Gone are the days of candidates choosing their new job based on salary alone. Millennials now have a huge expectation of their prospective employer when it comes to technology and remote working availability for example. Yet still employers are making the fatal mistake of offering items such as this as a feature or a benefit of working for said company, rather than a standard requirement.

When it comes to workforce performance, attracting and retaining great people, and overall business success, organisations need to consistently review their operations when looking to adapt an agile working strategy.

The Agile Working Event boasts a line up of speakers whom have campaigned for agile working for business, who challenge ‘the norm’ and ultimately who have a passion in sharing real-life case studies behind their very own agile working journey in order to aid business.

Sebastien Bonicel, Agile Transformation Coach, EON and a key speaker at The Agile Working Event 2017 has based his agile working approach around the relationships within the organanisation and specifically how we communicate, why and when. Sebastien believes that understanding relationships within the workplace is a key indicator as to why we go to work in the first place. One idea that Sebastien has of which he will speak on detail on at the event, even goes as far as having a P&L for relationships in the workplace in order to see how this is linked to both individual and organisation performance.

Event organisers, Sonas Events Ltd, seek to provide a forum for the business community both in the UK and globally in which delegates can share experiences and take away a toolbox of solutions to implement within their own businesses, that ultimately deliver results.

Adam Cox, Director at Sonas Events Ltd said about the launch, “The Agile Working Event launches at an opportune juncture in the future of business. Organisations across the world are consistently reviewing their strategies in order to ensure they are at the forefront of their industry sectors, and as it stands I don’t think the business world has had to prepare for anything quite like this. The rulebook is being thrown out with many organisations encouraging their staff to promote the way in which they want to work rather than dictating it to them. The Agile Working Event aims to bring together like-minded professionals to collaborate, share knowledge and debate key issues facing their operations in obtaining agile working status and I am looking forward to welcoming delegates to London on 29 March 2017”.

For further information on The Agile Working Event please visit:
www.agileworkingevent.com

Early bird tickets are still available for a short time only and you can save £100 on your ticket by clicking here: https://billetto.co.uk/en/events/agile-working-event/tickets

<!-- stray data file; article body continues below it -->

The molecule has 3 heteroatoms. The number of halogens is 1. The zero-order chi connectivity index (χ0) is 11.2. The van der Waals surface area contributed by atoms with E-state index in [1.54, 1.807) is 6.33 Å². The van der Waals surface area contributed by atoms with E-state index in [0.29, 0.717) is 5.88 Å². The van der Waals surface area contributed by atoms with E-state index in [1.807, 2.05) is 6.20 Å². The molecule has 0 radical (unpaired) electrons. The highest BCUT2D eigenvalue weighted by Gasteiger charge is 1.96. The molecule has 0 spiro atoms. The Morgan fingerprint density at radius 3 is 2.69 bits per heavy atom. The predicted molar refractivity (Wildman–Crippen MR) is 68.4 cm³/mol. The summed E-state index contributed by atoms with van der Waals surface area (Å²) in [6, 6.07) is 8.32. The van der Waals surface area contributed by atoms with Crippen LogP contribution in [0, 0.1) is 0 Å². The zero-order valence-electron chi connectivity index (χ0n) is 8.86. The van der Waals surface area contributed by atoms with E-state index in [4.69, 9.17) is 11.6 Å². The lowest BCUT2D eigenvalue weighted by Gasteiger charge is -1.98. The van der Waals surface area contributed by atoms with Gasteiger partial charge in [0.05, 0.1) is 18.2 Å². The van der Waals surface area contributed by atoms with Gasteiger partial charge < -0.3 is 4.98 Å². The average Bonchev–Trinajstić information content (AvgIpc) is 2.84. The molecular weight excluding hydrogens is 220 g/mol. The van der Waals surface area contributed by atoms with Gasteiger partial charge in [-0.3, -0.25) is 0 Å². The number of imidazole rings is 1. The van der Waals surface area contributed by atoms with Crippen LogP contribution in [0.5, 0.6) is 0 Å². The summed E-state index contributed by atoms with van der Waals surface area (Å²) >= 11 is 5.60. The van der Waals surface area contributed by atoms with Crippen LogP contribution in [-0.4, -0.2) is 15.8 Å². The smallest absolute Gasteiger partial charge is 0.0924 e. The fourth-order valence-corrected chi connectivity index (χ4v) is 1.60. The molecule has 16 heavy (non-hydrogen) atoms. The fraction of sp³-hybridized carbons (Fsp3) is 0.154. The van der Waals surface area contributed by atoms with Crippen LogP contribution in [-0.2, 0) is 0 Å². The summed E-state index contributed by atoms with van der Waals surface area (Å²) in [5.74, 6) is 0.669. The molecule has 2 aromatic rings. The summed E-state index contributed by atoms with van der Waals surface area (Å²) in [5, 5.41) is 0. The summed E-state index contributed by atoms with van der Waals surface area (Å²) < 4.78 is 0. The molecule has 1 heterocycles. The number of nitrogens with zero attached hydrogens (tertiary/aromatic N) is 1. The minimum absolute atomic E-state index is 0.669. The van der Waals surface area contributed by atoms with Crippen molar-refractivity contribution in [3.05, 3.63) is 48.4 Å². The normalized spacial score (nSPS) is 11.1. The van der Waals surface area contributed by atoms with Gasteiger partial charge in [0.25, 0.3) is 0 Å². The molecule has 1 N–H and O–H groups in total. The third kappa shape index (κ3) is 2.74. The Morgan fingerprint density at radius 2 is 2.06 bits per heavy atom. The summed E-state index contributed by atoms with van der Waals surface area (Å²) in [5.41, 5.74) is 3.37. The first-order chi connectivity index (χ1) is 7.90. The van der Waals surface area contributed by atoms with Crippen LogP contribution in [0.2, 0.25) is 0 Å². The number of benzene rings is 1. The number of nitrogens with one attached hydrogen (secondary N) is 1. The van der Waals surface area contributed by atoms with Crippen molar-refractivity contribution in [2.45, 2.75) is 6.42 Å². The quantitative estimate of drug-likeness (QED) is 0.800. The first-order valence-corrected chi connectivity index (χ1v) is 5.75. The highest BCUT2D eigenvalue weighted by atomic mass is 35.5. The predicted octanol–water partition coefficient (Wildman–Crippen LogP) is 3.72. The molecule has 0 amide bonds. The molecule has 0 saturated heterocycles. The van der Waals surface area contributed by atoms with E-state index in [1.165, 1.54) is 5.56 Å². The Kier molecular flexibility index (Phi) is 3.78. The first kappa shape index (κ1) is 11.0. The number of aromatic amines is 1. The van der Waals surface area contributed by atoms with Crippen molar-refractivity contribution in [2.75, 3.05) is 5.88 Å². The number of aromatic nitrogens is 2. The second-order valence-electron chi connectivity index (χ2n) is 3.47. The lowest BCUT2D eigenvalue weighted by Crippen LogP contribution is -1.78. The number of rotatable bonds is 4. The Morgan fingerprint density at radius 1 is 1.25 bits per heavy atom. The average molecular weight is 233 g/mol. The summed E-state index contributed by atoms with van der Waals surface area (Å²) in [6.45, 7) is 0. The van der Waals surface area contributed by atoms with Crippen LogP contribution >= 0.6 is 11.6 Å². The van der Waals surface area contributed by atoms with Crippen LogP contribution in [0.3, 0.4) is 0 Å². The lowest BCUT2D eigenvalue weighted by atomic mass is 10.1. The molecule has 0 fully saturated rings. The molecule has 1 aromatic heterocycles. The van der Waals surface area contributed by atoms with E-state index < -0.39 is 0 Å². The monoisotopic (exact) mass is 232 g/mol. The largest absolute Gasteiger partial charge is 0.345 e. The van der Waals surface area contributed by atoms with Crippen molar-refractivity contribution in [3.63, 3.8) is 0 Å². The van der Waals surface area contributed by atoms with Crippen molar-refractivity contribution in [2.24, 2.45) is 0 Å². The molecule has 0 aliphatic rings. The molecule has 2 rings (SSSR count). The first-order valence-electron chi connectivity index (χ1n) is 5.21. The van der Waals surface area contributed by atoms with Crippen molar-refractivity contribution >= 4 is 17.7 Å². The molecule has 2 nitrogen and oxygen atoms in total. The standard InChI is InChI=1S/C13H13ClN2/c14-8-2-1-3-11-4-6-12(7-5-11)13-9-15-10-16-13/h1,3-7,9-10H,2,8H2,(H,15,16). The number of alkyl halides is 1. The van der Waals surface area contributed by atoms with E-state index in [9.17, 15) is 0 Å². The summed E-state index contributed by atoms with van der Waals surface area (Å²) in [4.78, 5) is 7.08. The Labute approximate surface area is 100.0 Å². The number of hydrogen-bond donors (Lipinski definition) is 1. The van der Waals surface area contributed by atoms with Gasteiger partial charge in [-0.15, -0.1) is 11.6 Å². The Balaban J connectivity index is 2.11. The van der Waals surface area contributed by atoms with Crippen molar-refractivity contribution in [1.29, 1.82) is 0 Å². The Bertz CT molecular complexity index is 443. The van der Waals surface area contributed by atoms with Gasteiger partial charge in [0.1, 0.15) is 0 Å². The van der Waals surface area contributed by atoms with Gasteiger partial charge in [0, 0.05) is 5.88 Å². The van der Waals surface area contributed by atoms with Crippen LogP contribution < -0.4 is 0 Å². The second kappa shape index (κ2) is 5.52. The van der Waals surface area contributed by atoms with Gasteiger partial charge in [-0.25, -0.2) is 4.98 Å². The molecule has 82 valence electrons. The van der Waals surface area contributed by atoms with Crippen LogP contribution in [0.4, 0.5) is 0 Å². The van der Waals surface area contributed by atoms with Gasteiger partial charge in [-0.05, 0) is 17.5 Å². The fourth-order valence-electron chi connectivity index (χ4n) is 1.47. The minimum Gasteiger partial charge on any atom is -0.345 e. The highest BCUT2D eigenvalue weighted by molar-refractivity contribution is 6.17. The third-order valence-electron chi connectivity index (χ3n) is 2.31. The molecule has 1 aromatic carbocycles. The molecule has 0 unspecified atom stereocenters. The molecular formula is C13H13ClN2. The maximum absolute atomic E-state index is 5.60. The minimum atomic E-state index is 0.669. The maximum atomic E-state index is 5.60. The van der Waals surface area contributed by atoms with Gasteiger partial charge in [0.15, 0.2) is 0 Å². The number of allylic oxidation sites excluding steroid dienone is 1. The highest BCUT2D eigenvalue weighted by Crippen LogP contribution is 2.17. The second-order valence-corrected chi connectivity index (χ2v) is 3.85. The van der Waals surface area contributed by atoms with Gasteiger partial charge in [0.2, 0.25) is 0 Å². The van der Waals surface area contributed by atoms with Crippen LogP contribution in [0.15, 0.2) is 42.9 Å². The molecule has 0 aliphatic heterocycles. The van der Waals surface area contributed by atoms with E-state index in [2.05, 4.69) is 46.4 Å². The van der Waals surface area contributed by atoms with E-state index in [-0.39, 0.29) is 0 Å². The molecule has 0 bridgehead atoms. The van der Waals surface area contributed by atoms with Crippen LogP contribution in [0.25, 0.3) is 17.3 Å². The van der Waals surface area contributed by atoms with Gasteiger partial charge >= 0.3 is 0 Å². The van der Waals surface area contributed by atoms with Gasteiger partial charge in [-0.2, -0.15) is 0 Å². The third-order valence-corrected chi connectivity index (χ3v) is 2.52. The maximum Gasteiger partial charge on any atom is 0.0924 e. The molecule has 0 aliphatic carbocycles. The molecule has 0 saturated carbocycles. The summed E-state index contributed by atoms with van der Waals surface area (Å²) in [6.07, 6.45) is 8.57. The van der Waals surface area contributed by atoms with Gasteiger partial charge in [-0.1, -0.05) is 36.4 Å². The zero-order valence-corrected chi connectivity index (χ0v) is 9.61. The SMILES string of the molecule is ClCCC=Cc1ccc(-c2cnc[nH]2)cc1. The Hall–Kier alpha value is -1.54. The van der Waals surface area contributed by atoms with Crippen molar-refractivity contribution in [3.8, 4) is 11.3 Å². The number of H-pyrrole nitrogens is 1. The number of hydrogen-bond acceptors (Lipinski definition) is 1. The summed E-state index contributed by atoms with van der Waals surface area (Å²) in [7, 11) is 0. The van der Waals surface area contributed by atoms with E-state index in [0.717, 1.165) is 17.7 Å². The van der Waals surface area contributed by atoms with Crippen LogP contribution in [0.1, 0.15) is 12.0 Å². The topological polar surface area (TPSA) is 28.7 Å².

How to Avoid the Traps of Hyperconnetivity

Our society demands connectivity. Through constant Facebook and Twitter updating, texting and the like the millennial generation has become all too adept at “staying in touch“. Technology has allowed us to maintain relationships. Now, not only are we able to keep in touch with old friends, but we can also work alongside people with whom we may never have the opportunity to shake hands. Within living memory, computers have moved from the environments of enterprises to devices in our pockets. Social media have trumped traditional media. Most recently, the cloud has appeared making massive amounts of data and applications available anywhere there is a connection to the internet.  The result of all of this is that today we are faced with the phenomenon of hyperconnectivity. The term refers not only to the myriad means of communication and interaction, but also to its impact on both personal and organizational behavior.

The effect of hyperconnectivity is that the limitations of time and space have largely been overcome. Experience is virtualized. You no longer need to be in the same room, or even the same country, as your colleague to accomplish what used to require face-to-face contact. Hyperconnectivity creates new business model opportunities and new ways of working: Web 2.0 social tools and the hyperconnected workforce are eroding many old work paradigms, from work locations to work hours. Workforces are becoming more virtual, and the 21st-century workforce will need to utilize various technologies to stay connected to one or several business networks. In addition, the workforce will need to utilise collaboration tools and techniques to increase productivity and engagement. In this manner, benefits such as enhanced productivity and improved decision making can be realized.

Hyperconnectivity will also impact the organization of the labor force. Major structural changes will include shifting patterns and proportions of workers who are part-time, share jobs, and telecommuting from any location. Plus, since these technologies and the related hyperconnected tools are here to stay, HR departments must learn how to deploy them effectively to their organization’s’ advantage. Policymakers and business leaders must surmount significant challenges if they are to ensure that the workforce is ready to be able to manage the increased pressure and stress levels of working in an ever-connected environment.

The best way to deal with hyperconnectivity is with its exact opposite, something that in last years is going missing: real human contact. In a corporate environment this means fostering internal networking opportunities for those employees that, otherwise, would never meet. To do so, large organisations have always relied on team building activities and enterprise social networks. These solutions, while being very effective for other purposes (corporate culture and document sharing), are not very useful to boost the creation of new links between colleagues.

Woobe provides an innovative solution: campaigns of micro-events. Rather than organising a big event with 1000 people you will be able to organise 200 micro-events with 5 attendees each. Woobe’s algorithm randomly selects the attendees with a matchmaking system between the profiles set by the HR manager (department, seniority, etc) and the employees’ corporate agenda availability (Outlook or Gmail).

The attendees are going to meet new colleagues in a friendly and informal environment, such as a lunch or a footing after work, where real human contact is genuine and new links will be created. In this way, employees are going to be engaged in their worklife and they will avoid the traps of hyperconnectivity: stress, anxiety, burnout and depression.